The Governor of Montana, following a line of other politicians over the years, is promoting the idea of that state purchasing drugs for publicly run health care programs from Canada . However, for a number of reasons, such ideas have never gained any traction.
The position of the FDA has been rather clear, Canadian drugs are not US NDC (National Drug Code) products, and therefore are adulterated versions of the drugs they purport to be. Since the source of the drugs is not the US regulatory system, the drugs are “potentially” dangerous. As we pointed out on a previous posts (click: here and here), the actual danger was largely caused by Canadian and US drug officials themselves.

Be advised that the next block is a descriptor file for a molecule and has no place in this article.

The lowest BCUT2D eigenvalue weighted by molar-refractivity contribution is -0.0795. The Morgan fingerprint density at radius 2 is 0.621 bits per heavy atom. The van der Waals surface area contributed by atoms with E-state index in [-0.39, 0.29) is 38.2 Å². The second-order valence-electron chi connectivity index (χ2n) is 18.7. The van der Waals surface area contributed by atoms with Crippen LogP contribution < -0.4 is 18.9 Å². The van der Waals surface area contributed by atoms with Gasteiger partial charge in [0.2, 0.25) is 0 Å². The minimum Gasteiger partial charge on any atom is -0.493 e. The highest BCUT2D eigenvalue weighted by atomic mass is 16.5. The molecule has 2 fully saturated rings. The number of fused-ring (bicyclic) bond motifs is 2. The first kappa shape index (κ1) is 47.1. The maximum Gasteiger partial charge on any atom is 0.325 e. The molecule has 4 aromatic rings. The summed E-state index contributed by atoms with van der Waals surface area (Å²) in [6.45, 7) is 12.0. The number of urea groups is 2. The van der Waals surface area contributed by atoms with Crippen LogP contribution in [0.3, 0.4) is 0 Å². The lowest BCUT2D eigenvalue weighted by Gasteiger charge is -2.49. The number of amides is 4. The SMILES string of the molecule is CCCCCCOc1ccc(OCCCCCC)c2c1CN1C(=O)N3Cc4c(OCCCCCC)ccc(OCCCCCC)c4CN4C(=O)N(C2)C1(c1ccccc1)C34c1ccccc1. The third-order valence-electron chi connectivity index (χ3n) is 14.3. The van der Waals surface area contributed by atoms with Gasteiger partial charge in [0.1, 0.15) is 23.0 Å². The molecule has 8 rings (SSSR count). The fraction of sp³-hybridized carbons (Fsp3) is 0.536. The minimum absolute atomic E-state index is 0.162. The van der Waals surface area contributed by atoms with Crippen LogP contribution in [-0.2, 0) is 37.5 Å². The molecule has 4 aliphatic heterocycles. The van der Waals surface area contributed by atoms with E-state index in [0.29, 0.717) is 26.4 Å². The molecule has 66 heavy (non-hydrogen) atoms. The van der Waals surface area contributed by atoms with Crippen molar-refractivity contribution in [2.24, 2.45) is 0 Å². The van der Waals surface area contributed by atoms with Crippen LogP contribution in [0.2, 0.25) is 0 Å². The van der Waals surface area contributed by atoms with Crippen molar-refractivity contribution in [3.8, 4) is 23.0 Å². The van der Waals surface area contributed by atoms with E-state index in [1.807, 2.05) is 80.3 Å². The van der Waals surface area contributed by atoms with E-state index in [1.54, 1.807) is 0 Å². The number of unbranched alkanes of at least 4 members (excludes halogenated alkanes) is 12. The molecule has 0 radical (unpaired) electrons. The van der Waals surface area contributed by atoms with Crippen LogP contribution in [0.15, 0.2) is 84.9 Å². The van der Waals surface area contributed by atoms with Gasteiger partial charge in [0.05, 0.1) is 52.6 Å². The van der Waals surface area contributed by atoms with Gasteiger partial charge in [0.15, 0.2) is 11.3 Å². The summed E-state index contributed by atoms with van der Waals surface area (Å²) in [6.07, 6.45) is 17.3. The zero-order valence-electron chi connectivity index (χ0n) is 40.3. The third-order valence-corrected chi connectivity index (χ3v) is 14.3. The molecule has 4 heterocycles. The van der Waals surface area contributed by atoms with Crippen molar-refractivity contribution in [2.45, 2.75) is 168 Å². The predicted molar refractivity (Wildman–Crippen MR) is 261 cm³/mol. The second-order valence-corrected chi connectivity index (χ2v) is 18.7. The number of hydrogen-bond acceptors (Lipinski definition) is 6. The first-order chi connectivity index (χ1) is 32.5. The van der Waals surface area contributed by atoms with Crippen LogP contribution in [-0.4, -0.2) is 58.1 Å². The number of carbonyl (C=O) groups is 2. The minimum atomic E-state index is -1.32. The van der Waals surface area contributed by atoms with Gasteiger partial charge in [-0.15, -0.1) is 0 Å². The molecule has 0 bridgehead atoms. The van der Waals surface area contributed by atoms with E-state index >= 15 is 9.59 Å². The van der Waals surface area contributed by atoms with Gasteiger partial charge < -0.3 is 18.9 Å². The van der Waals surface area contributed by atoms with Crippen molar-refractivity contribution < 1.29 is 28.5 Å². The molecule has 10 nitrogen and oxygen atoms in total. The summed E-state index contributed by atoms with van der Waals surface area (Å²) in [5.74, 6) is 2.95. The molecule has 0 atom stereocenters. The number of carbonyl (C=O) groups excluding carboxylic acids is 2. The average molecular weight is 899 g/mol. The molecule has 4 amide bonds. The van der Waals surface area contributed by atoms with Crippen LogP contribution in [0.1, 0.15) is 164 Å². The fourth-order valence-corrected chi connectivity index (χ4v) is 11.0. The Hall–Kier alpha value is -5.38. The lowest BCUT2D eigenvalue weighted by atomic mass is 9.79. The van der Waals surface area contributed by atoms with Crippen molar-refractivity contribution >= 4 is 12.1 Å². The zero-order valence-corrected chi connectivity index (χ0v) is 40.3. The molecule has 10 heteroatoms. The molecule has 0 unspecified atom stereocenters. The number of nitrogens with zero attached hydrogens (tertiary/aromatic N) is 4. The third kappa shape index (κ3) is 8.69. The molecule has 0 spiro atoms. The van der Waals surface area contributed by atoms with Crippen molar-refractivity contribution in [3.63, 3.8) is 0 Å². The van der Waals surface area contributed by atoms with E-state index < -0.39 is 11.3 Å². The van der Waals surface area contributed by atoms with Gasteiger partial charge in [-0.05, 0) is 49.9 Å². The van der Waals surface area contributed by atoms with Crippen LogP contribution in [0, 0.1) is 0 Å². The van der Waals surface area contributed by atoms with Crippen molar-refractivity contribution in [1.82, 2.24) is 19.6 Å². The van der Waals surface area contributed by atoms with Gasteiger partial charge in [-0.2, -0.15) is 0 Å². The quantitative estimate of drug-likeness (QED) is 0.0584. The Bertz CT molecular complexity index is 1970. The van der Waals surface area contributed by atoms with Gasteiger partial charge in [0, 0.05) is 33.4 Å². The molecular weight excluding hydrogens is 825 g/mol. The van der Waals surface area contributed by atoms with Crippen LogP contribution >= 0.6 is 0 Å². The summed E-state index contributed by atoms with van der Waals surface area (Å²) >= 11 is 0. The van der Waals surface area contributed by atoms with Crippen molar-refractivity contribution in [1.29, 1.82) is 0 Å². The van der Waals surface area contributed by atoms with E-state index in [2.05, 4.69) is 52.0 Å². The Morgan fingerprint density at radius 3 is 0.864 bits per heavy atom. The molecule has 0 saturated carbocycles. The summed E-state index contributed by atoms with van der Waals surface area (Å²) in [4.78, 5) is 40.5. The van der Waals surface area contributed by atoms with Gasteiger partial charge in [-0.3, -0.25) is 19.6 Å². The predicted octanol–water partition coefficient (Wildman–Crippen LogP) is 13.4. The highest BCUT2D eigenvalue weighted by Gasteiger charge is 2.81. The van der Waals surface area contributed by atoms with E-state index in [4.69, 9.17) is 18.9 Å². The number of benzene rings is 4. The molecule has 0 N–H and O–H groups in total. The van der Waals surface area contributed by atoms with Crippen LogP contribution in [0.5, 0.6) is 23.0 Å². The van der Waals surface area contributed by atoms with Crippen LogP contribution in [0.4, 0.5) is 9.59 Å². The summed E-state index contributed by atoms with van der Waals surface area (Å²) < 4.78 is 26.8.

In reality, though, the name brand drugs being used by Canadians are in fact the very same drug as are offered in the United States , only in Canada the drugs are cheaper due not only market forces, but also government price controls. Americans pay more for drugs because the United States does not have any government restrictions on prices. Intellectual property rights in Canada and the US protect the right of one manufacturer to control the price of a name brand drug, therefore the price is what the market will bear; and Americans are generally willing to pay more for their name brand drugs than to allow the government to regulate commerce in the way Canada does.